Alternative estimates by reputable forecasters, all of which are very provisional because comprehensive data for the final part of the year is not yet available, show a larger annual increase. For example, according to mid-January reports, the German coal importers association estimates that world seaborne coal trade during 2017 grew by 1.5%. Other analysts point to a likely 2% to 5% growth range. These figures seem to be more in line with specific indicators and market observations than the alternative assessment depicting no significant increase.

Both steam coal and coking coal trade sub-groups appear to have seen higher volumes in 2017. The smaller category, coking coal trade, comprising around one- fifth of overall coal movements, was supported by a pickup in steel production in many large producing countries. In the dominant category, steam coal trade, comprising the remaining four-fifths, additional electricity generation in coal- fired power stations using imported fuel was a feature.

Higher imports into China and South Korea provided a sizeable boost for the world total last year. China’s overall coal imports including low-grade lignite rose by 16mt or 6% to reach 271mt, although the positive impact on seaborne trade was limited by a 7mt rise in overland shipments from Mongolia. South Korea reportedly saw a large 13mt (11%) increase to more than 131mt.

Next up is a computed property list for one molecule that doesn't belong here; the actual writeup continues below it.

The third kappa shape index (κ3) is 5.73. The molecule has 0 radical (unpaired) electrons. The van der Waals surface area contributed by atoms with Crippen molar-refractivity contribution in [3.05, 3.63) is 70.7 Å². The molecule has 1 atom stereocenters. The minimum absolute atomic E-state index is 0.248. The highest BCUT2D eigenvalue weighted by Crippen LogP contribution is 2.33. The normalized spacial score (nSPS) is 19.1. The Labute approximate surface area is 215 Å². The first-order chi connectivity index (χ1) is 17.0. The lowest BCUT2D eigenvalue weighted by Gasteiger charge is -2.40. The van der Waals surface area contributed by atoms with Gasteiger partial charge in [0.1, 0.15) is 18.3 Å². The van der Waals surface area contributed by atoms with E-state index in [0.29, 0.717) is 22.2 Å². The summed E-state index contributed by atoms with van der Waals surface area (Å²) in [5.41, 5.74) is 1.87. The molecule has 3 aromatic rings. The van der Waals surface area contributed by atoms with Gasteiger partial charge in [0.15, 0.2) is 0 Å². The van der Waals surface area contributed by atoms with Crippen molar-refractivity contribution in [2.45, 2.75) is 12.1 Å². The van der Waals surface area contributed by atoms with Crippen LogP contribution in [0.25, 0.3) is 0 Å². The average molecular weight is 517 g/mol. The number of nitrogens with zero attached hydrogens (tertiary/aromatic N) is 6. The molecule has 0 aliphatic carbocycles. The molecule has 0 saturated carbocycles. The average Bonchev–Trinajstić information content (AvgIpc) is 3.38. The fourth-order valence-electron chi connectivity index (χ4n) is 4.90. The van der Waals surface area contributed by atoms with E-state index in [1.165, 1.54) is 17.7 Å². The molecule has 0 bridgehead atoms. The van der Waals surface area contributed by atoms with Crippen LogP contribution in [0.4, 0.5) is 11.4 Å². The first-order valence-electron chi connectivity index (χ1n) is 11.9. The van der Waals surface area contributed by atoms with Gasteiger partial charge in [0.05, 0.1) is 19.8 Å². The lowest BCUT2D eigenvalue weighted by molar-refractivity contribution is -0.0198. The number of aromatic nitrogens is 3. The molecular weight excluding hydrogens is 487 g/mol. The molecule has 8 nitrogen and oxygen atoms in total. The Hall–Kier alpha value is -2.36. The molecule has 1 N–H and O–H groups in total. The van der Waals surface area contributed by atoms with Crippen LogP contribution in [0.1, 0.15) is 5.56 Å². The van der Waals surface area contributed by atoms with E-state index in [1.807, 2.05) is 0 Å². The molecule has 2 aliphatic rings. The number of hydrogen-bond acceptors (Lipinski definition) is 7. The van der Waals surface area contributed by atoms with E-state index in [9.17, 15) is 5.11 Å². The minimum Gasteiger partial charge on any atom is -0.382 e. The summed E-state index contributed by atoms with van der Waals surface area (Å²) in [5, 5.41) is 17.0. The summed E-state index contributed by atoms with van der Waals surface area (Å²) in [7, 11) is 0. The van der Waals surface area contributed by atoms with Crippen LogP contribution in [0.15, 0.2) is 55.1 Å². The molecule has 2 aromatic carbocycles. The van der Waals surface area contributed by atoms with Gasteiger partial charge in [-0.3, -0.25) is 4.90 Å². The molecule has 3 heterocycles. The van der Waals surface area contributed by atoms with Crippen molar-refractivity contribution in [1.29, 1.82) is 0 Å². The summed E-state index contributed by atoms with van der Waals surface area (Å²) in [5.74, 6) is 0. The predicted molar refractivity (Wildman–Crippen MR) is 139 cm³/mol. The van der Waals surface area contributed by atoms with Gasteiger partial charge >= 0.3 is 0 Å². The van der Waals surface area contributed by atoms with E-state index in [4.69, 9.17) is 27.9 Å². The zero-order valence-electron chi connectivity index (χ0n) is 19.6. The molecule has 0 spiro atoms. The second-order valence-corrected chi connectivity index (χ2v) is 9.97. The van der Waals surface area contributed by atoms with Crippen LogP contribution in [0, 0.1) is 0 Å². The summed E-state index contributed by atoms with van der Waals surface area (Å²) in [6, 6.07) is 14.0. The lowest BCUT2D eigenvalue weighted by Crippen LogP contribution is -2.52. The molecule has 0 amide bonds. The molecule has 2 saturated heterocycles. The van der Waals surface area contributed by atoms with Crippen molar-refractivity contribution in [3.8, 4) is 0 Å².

Among other prominent buyers, a limited extra volume apparently was seen in Taiwan. Several other key importers, including Japan, India and European Union members as a group, are estimated to have recorded similar volumes to those received in the previous twelve months.

Changes among suppliers affected the geographical pattern of global coal trade. Early-reported figures available reveal that number two supplier Indonesia raised its annual export volume in 2017 by 24mt (7%) from the preceding year, to 371mt. In South Africa, another of the world’s key suppliers, exports from the Richards Bay port which comprise most of the country’s foreign sales increased by 5%, to a record high 76.5mt level. Four-fifths of that quantity was sent to customers in the Asian region.